For the past two days, Oregon's state capital has been without safe drinking water, forcing people to drive to neighboring cities to fill water canisters and purchase bottles for as much as $47 a case at gas station convenience stores.
An alarm first went out on Tuesday, when Salem city officials issued a "do not drink" tap water advisory to city residents. Now Salem officials are receiving criticism for waiting four days to alert the city to the water crisis.
An outside lab confirmed on Saturday that an algae bloom had added cyanotoxins—which can cause vomiting, stomach upset, diarrhea, and liver and kidney damage—to Detroit Reservoir, the city's water supply, the Statesman Journal first reported. An alert did not go out to Salem residents until Tuesday afternoon.
Salem's emergency preparedness manager, Greg Walsh, explained during a Wednesday press conference that the delayed advisory was based on advice from the Oregon Health Authority.
"They advised us," Walsh said, "they said, 'Hey, we have a couple days. Let's not jump the gun. Let's make sure we have all the results that we need to make an informed and appropriate decision on this.'"
That's within state guidelines. But the way local and state officials alerted people caused panic—and raises questions about whether automated alerts made matters worse.
A confusing default notification was sent in error on Tuesday evening to a large number of Oregon cell phones.
"Civil Emergency in this area until 11:28 pm," the push notification read. "Prepare for Action."
The Marion County Sheriff's Office says a less-alarming version of that message was meant only for Salem residents.
"There were additional details that were supposed to go out," a spokesman for OEM, Cory Grogan, told KATU, "but for some reason, it went to the default message instead."
OEM spokesperson Paula Fasano Negele says "there's no way to know how many phones got the wireless emergency alert because wireless air waves don't stop at county lines." She adds that the alert was meant for residents in Marion, Linn and Polk counties, but that it's highly likely phones in other counties got the notification as well. (Residents in Benton and Deschutes Counties also report receiving the message.)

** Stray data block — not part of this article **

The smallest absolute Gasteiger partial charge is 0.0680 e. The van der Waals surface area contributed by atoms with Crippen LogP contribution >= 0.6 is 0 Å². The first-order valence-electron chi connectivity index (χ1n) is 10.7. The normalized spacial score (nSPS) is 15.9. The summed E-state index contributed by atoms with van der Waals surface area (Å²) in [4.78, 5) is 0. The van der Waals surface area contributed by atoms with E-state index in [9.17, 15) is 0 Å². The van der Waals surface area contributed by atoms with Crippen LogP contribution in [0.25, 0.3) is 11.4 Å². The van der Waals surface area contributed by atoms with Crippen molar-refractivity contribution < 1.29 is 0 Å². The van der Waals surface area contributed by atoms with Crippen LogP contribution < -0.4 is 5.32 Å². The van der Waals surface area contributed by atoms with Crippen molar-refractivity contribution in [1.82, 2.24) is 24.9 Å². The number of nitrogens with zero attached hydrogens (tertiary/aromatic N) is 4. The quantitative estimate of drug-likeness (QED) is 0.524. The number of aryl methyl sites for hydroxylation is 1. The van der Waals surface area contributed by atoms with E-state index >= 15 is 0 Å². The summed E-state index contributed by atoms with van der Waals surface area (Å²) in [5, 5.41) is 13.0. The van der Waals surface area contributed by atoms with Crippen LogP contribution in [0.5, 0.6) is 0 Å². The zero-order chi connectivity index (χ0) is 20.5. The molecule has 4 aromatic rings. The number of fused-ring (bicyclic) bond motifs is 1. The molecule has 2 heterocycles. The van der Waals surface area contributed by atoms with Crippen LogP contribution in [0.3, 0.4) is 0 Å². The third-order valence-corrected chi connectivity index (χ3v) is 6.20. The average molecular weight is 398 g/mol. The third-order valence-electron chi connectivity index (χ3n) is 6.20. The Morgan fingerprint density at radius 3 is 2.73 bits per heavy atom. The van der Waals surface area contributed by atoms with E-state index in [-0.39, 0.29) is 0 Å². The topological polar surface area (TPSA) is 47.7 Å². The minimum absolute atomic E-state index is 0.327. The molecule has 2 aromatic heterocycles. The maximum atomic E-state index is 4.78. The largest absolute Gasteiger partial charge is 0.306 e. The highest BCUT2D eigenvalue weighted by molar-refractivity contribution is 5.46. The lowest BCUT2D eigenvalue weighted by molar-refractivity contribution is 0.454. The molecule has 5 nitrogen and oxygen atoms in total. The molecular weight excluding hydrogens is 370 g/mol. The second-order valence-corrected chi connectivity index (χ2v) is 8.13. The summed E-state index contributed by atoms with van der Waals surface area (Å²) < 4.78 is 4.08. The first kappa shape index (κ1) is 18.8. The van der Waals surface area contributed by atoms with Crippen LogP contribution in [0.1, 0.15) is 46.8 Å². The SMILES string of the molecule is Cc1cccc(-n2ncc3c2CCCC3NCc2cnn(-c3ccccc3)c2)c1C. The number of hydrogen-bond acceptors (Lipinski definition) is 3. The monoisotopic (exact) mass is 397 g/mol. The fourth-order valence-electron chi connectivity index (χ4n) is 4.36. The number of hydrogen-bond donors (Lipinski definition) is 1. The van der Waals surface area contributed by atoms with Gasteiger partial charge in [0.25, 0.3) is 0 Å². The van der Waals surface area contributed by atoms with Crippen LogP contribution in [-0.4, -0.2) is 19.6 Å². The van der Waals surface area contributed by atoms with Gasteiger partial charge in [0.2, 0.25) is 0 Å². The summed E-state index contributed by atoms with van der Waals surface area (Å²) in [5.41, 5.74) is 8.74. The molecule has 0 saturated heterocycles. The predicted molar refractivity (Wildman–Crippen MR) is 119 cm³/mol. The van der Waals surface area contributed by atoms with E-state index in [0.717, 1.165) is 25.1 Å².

That sparked widespread confusion—then panic. Some people began planning retreats to nuclear war bunkers, while others joked about an impending apocalypse.
KATU reporter Joe Douglass tweeted yesterday that some black market bottles were being sold online for upwards of $25.
Residents are furious at how the city handled the problem.
Allyson Wise, who is eight-months pregnant, told the Statesman Journal, "It frustrates me that city officials appeared to know about the elevated toxin levels for a number of days, but only chose to alert people on the evening of the 29th."
Other residents became alarmed after cases of bottled water quickly sold out at local stores.
"It's all starting to hit me about the Salem water crisis," one Salem resident, Tabi Gonzales, tweeted on Tuesday night. "My family has no water. All sold out. What am I supposed to feed my dogs? Fucking shit."
Gonzales tells WW, "When we were notified of the contaminated water everyone started to go to supermarkets to try to locate bottled water to the point where people were literally driving to different cities just to get safe water."
"We don't know when this will be resolved," she adds. But "stores are restocking on bottled water."
Bottled water quantities remain scarce. And the situation, OPB first reported, has prompted Gov. Kate Brown to declare Salem in a state of emergency. Brown has called on the Oregon National Guard to tow in large, portable water holding tanks to ease the bottled water shortage.
In a statement today, Attorney General Ellen Rosenblum also issued a consumer alert against price gouging.
"Our state's price gouging law protects people impacted by an emergency from illegal price gouging on food, shelter, bottled water, fuel and other items necessary for the health, safety and welfare of Oregonians," Rosenblum said. (Disclosure: Rosenblum is married to Richard Meeker, the co-owner of WW's parent company.)
"We have already received consumer complaints from Oregonians who believe they have been the victim of price gouging in the last 48 hours," she added. "Anybody else who believes they have been the victim of price gouging, or who has information regarding potential price gouging, should immediately file a complaint or call the Attorney General's Consumer Hotline at 1-877-877-9392."
Children, elderly, pregnant women, and people with compromised immune systems are still advised to avoid tap water. Residents are also advised not to give pets tap water, and not to boil water—as that could just increase toxin levels. Salem officials today announced that recent water samples still show contamination, and that the "do not drink" advisory will remain in effect until further notice.